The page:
Wildlife and Trails Checklist — Step B: Considering alternatives

Planning Trails with Wildlife in Mind

The checklist focuses specifically on wildlife issues of trail planning and is designed to mirror comprehensive planning processes.

by American Trails Staff

The checklist focuses specifically on wildlife issues of trail planning and is designed to mirror comprehensive planning processes. This should make it easier to integrate the information into the ways trails are already being planned. If you are beginning to plan a trail and want to find appropriate ways of including wildlife issues, the checklist will raise important questions through each step of the planning process.

Step B. Considering alternatives

1. Preparing and evaluating alternatives

Create distinctive alternative plans.

  • With this handbook’s rules of thumb as a guide, develop alternative plans that maximize the opportunities and minimize the constraints for wildlife.
  • Especially look for opportunities to coordinate the restoration of degraded habitats.
  • Get professional help preparing and evaluating alternatives, if possible.
  • Where an existing trail is to be improved, alternatives might include different management strategies.

Consider alternatives for trailheads and other support facilities.

  • Sites for trailheads and parking areas are sometime overlooked in evaluating wildlife impacts of trails. They need careful design and review.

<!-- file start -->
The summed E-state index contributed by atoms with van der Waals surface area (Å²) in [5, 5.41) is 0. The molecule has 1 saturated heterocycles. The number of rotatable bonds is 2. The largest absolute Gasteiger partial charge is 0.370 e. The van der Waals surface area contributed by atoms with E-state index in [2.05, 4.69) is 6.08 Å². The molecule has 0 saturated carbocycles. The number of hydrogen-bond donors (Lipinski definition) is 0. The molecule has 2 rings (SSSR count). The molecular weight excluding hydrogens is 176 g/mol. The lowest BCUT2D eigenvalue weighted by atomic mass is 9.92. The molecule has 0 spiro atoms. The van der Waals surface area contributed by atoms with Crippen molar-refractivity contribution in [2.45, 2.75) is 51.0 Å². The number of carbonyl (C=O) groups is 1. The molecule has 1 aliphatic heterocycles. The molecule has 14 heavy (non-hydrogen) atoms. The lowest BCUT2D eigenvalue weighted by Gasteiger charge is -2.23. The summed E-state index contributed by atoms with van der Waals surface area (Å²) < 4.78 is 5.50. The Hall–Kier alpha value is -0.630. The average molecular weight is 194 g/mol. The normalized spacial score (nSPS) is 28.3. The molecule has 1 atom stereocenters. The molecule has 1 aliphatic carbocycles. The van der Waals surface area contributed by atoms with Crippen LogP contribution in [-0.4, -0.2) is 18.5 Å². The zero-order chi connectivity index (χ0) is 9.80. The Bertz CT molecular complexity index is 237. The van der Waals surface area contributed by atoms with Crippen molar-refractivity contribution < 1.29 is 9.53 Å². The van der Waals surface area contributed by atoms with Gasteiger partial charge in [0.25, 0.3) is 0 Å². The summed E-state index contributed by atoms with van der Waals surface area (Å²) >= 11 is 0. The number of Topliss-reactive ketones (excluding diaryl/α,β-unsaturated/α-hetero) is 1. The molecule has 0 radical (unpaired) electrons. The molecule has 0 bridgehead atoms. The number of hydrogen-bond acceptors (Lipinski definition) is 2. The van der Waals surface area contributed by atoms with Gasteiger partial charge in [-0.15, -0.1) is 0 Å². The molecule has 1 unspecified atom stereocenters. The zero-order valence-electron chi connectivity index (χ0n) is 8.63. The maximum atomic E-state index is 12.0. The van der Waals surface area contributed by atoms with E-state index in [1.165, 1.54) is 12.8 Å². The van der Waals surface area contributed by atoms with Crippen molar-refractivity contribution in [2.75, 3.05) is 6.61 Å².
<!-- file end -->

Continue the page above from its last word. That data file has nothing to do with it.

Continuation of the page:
Evaluate the alternatives.

  • Conduct an internal evaluation of the alternatives using the goals set earlier.

Ask others to help evaluate the alternatives.

  • Conduct an external evaluation of the alternatives
  • Consult with wildlife biologists or other agency personnel, public, environmental groups, landowners, land managers, and others, as appropriate.
  • Summarize the pros and cons of each alternative.

Select a preferred plan.

  • Review the comments made during the evaluation process and select one of the alternatives or create a hybrid plan incorporating the best qualities of two or more plans.

2. Designing the trail

Refine the selected plan.

  • Develop site designs, budgets, and timetables.

Develop management strategies.

  • Consider how the trail will be managed, maintained, and monitored.

Develop an environmental education/ interpretation plan.

  • The plan should explain how to communicate to trail users the specific wildlife issues of this trail.

Develop a volunteer plan.

  • Outline support tasks for involving volunteers in monitoring or managing wildlife.

Conduct a final review of the plan and its components.

  • Review the final plan with a wildlife biologist and other specialists.
  • Make certain all the parts went together in ways that support wildlife.

Published September 08, 2018

More Articles in this Category

Equestrian Etiquette - Protecting Trees and Park Structures

Responsible equestrians should actively protect trees and other park structures when out on the trail. Equine expert Lora Goerlich gives her take on this topic.

National Wildlife Refuge System Land Protection Project

The U.S. Fish and Wildlife Service, along with our partners, is charting a course for the future of the National Wildlife Refuge System.

A Landscape-Scale Approach to Refuge System Planning

Team (PIT) was chartered to address this recommendation from Conserving the Future: Wildlife Refuges and the Next Generation, the U.S. Fish and Wildlife Service’s 21st century strategic vision for the National Wildlife Refuge System. Our charge was to investigate how Refuge System planning will address large-scale conservation challenges such as climate change, while maintaining the integrity of management and conservation delivery within our boundaries.

Wildlife and Trails Checklist — Introduction

The Wildlife and Trail Planning Checklist is a sequence of wildlife-related questions and possible steps to consider in planning a trail.